The U.S. invasion of Saipan in June 1944 led to the “Great Marianas Turkey Shoot” in which U.S. pilots shot down 243 of 373 attacking Japanese aircraft while losing only 29 aircraft.  Most devastating to Japan was the irreplaceable loss of experienced pilots.  To pierce American defenses, Japan employed suicide pilots or Kamikazes at the Battle of Leyte Gulf in October and in subsequent battles.  Leyte Gulf in the Philippines was a decisive if close-run victory for the USN, since the IJN missed a golden opportunity to crush Allied landing forces.  Costly U.S. campaigns in 1945 led to the capture of Iwo Jima in March and Okinawa in June before the United States dropped atomic bombs on Hiroshima and Nagasaki in August.  Together with Soviet entry into the war against Japan, these atomic attacks convinced the Japanese Emperor to surrender, with formal ceremonies being held on the USS Missouri on 2 September 1945.

Japan’s unconditional surrender highlighted what had been a fundamental, and ultimately fatal, schism between the IJA and IJN.  Whereas the IJA had focused on the Asian continent to neutralize China and the Soviet Union, the IJN had identified the United States and Britain as its principal enemies.  The IJA had been more influential in Japanese politics and dominated Imperial general headquarters.  Interservice rivalry led to haphazard coordination and bureaucratic infighting that degraded the Japanese war effort.  Like their nominal allies the Germans, Japan had essentially engaged in a two-front war of exhaustion against foes possessing superior resources.  IJA gains in the China-Burma-India theater had not been sustainable, especially as British, Chinese, and Indian forces learned to counter Japanese infantry tactics under the determined tutelage of William Slim, Orde Wingate, and “Vinegar Joe” Stilwell.

Technology and Medicine

World War II is known as the “physicist’s war” due to the success of the U.S./British/Canadian Manhattan Project that developed atomic bombs, as well as the invention and use of radar.  Germany was especially innovative, developing the V-1 cruise missile and V-2 ballistic missile as “vengeance” weapons.  While a remarkable technical achievement, the V-2 was ultimately a waste of precious resources.  Its circular error probable (CEP) of 20 kilometers and small one-ton warhead made it little more than a deadly nuisance.  Germany also developed the Me-262, the world’s first operational jet fighter, but its late deployment in small numbers had little impact on the air war.  Less spectacular, but more telling, was the Allied emphasis on fielding large numbers of proven weapons, such as Soviet T-34 and U.S. M-4 Sherman tanks; aircraft such as P-51 long-range escort fighters and Lancaster four-engine bombers; and Higgins boats for amphibious operations.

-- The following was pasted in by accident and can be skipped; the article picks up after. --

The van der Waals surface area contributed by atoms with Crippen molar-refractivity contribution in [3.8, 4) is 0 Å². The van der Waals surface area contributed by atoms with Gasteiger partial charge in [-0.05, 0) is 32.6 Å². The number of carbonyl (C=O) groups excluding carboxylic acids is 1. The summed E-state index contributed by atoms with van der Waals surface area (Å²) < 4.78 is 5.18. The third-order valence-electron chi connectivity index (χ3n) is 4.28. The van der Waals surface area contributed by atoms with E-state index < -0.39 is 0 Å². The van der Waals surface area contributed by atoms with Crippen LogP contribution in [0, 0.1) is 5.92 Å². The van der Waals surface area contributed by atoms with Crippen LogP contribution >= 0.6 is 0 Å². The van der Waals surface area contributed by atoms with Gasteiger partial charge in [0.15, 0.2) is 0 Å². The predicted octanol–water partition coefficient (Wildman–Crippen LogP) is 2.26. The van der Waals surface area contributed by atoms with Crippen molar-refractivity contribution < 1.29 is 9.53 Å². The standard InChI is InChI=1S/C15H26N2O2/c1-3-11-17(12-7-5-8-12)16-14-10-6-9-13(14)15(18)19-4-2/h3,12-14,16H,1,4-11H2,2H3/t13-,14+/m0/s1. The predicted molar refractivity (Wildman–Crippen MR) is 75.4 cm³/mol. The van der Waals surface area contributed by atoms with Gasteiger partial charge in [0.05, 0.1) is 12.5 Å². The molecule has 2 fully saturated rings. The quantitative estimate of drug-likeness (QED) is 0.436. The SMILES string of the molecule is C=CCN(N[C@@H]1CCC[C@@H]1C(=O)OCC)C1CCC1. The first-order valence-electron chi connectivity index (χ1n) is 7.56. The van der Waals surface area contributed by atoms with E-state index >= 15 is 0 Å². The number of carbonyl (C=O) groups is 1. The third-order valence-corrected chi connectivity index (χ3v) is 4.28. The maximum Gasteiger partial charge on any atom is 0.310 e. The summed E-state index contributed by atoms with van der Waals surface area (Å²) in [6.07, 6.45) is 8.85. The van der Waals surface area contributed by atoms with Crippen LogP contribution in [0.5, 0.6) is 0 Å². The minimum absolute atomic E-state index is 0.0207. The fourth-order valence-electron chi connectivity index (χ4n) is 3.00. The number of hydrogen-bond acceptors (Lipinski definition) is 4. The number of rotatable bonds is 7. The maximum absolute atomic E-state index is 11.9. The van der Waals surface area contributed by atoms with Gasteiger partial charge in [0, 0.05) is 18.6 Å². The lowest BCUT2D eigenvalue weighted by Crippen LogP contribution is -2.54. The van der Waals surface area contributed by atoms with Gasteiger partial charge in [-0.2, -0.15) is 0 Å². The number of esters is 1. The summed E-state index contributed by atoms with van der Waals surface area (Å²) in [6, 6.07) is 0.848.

Penicillin and DDT, both developed by the Allies, were the leading medical developments.    Penicillin saved the lives of untold tens of thousands of wounded Allied troops, and DDT vastly reduced casualties due to mosquito-borne diseases in the Pacific.  The Germans developed nerve gas but decided against employing it, apparently because they (wrongly) believed the Allies also had it.  Unlike the previous world war, chemical weapons were rarely used.  Finally, Allied code-breaking efforts such as ULTRA saw the development of primitive computers.

Legacies of the War

World War II saw the emergence of the United States and Soviet Union as superpowers.  The resulting Cold War between them created a bi-polar world until the Soviet Union’s collapse in the early 1990s.  With the end of the myth of Western superiority came the decline of colonial empires and the independence of countries such as India (1947).  The war also resulted in the division of Germany (reunited in 1989) and the occupation and democratization of Japan; the creation of the United Nations and the state of Israel; and the rise of leaders formed in the crucible of war, such as Dwight D. Eisenhower and Charles de Gaulle.  A vastly destructive war with tragic consequences, World War II nevertheless saw the demise of Hitler’s Third Reich, a regime based on mass slavery of “inferiors” and the categorical extermination of “undesirables” (Jews, Gypsies, the handicapped and mentally ill, etc.), as well as the overthrow of a Japanese regime that glorified militarism and justified slavery and racial discrimination on a massive scale.

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Reinforcing Failure in Afghanistan

Saighan 05-2011 -
The Tough Terrain of Afghanistan (Photo by Anna M.)

W.J. Astore

Back in 2009, as the Obama administration was ramping up its ill-fated surge in Afghanistan, I wrote the following article on the contradictions of U.S. military strategy in that country.  Like the British in the 19th century and the Soviets in the 20th century, both defeated by the Afghan people as well as the harsh environment, the Americans in the 21st century are a foreign and invasive presence in Afghanistan that will ultimately be fought off and ejected.  (Interestingly, the U.S. military has it exactly backwards, seeing itself as antibodies to a foreign terrorist threat in Afghanistan.)  Despite the weight of history and the lack of U.S. progress in Afghanistan over the last two decades, the U.S. government in 2018 refuses to withdraw, wasting an additional $45 billion a year on a trillion-dollar campaign that’s gone nowhere.